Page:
Title provides evidence of an owner's right to possess and use property, including undeveloped land. If there are defects in the title to a property, and there can be many, they can cause the buyer to lose some or even all of the investment. If you are purchasing land, title insurance is a policy that protects you against hidden hazards that can result in a claim against ownership.
Purpose of Title Insurance
Title insurance is different from other kinds of insurance. Its sole purpose is to prevent losses and eliminate risks that can be caused by defects in a property title, defects that occurred in the past. The title insurance company examines risks and mitigates them before the deal closes and the land changes hands.
Land buyers may mistakenly believe that a deed is proof positive of ownership. A deed is only a document through which ownership rights in land are transferred. A deed does not eliminate any rights that other individuals or entities have in the property. Title to the property can be clouded with claims and liens. Title insurance protects the buyer's interest in the property he is purchasing.
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What a Title Search Reveals
When you request or accept the offer to purchase title insurance, the title insurance company goes to work, performing a deep and thorough search of public records, including relevant data the title company has gathered and indexed, that are related to the property. Usually, with an exhaustive search, any problems with the land title can be uncovered and resolved before the purchase is completed. However, sometimes not everything gets revealed.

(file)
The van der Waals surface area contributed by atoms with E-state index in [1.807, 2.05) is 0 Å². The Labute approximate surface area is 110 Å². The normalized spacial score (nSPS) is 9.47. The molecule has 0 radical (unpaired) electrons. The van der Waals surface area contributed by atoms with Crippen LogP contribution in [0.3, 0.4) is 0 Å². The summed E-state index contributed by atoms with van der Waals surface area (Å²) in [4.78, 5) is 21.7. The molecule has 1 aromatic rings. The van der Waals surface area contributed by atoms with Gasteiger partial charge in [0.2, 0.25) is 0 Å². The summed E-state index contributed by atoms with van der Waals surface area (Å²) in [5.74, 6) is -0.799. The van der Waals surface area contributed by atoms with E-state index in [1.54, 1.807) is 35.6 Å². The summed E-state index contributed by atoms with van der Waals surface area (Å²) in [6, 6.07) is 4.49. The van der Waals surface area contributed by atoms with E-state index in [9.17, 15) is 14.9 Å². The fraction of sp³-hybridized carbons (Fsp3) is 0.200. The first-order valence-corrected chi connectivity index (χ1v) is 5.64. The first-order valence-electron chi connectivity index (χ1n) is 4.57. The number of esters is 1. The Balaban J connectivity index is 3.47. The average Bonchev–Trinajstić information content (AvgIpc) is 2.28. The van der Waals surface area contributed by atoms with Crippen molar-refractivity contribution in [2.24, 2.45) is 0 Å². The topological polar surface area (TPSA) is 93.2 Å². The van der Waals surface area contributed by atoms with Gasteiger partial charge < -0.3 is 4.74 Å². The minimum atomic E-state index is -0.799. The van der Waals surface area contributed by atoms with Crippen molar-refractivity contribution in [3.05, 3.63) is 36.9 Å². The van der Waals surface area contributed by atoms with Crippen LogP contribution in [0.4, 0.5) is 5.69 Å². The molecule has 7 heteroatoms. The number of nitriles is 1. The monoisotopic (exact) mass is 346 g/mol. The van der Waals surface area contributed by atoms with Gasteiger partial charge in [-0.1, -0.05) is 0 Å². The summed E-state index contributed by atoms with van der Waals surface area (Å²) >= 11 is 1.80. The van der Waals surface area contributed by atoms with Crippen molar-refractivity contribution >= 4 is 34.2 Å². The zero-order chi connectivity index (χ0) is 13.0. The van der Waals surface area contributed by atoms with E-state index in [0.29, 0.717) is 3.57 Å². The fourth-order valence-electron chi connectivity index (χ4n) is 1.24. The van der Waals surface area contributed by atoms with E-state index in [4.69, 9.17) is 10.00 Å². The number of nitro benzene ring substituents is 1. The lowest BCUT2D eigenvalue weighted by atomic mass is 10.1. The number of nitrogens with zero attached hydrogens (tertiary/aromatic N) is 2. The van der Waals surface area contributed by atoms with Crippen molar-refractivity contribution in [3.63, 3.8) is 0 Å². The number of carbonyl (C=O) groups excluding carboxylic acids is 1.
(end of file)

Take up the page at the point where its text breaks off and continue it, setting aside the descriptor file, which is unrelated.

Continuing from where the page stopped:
What May Remain Hidden
Owners of the land, over time, may have obtained rights to the air above it, the minerals below it and the utilities that run through it. If those rights are not in public records and/or are disputed, they may elude the search. There can be liens against land, or other restrictions or encumbrances such as unpaid taxes or an unpaid mortgage. A judgment may exist against the seller. A previous owner may not have disclosed a marriage and a legitimate claim against the property may arise from a legal spouse. An undisclosed heir to the land may surface and want his share. Clerical errors could have occurred. Someone may have sold property fraudulently and forged documents.
The Type of Title Insurance Owners Need
Generally there are two types of title insurance. One is called lender's title insurance. It protects the lending institution that may provide a loan with the property as collateral. The type the buyer needs is known as owner's title insurance. The insurance is commonly issued in an amount that matches the purchase amount for a one-time fee at the close of the sale. It usually lasts for as long the buyer or his heirs maintain an interest in the property. It gives you, the buyer, an assurance that the title insurance company will pay any claims against the property title and will even pay for legal defense if necessary should a covered title claim arise in the future. The coverage protects your financial interest in the land purchase even generations into the future.